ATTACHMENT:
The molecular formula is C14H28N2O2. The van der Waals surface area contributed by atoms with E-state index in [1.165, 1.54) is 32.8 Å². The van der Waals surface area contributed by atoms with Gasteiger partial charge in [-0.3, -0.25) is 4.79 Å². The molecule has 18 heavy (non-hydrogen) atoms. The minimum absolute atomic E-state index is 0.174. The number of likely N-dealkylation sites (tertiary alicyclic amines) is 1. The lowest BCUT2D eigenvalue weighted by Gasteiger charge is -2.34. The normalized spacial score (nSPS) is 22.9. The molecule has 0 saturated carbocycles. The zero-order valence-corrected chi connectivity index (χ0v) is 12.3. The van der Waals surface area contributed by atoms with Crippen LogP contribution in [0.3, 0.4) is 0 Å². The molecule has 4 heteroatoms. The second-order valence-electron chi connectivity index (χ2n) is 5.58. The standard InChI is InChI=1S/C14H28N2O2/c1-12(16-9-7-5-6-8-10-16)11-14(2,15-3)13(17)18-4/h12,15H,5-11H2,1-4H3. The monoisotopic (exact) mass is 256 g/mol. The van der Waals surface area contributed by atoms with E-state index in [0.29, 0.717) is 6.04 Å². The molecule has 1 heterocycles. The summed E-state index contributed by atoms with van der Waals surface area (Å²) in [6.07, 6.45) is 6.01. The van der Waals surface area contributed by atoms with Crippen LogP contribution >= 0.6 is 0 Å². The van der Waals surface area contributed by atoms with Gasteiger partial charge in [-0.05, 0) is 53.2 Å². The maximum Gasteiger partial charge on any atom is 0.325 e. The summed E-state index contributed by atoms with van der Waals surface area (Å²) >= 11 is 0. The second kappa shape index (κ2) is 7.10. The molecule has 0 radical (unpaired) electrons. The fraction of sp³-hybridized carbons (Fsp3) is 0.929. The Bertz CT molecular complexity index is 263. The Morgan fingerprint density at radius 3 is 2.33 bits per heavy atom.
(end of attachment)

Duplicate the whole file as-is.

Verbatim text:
The molecular formula is C14H28N2O2. The van der Waals surface area contributed by atoms with E-state index in [1.165, 1.54) is 32.8 Å². The van der Waals surface area contributed by atoms with Gasteiger partial charge in [-0.3, -0.25) is 4.79 Å². The molecule has 18 heavy (non-hydrogen) atoms. The minimum absolute atomic E-state index is 0.174. The number of likely N-dealkylation sites (tertiary alicyclic amines) is 1. The lowest BCUT2D eigenvalue weighted by Gasteiger charge is -2.34. The normalized spacial score (nSPS) is 22.9. The molecule has 0 saturated carbocycles. The zero-order valence-corrected chi connectivity index (χ0v) is 12.3. The van der Waals surface area contributed by atoms with Crippen LogP contribution in [0.3, 0.4) is 0 Å². The molecule has 4 heteroatoms. The second-order valence-electron chi connectivity index (χ2n) is 5.58. The standard InChI is InChI=1S/C14H28N2O2/c1-12(16-9-7-5-6-8-10-16)11-14(2,15-3)13(17)18-4/h12,15H,5-11H2,1-4H3. The monoisotopic (exact) mass is 256 g/mol. The van der Waals surface area contributed by atoms with E-state index in [0.29, 0.717) is 6.04 Å². The molecule has 1 heterocycles. The summed E-state index contributed by atoms with van der Waals surface area (Å²) in [6.07, 6.45) is 6.01. The van der Waals surface area contributed by atoms with Crippen LogP contribution >= 0.6 is 0 Å². The van der Waals surface area contributed by atoms with Gasteiger partial charge in [-0.05, 0) is 53.2 Å². The maximum Gasteiger partial charge on any atom is 0.325 e. The summed E-state index contributed by atoms with van der Waals surface area (Å²) >= 11 is 0. The second kappa shape index (κ2) is 7.10. The molecule has 0 radical (unpaired) electrons. The fraction of sp³-hybridized carbons (Fsp3) is 0.929. The Bertz CT molecular complexity index is 263. The Morgan fingerprint density at radius 3 is 2.33 bits per heavy atom.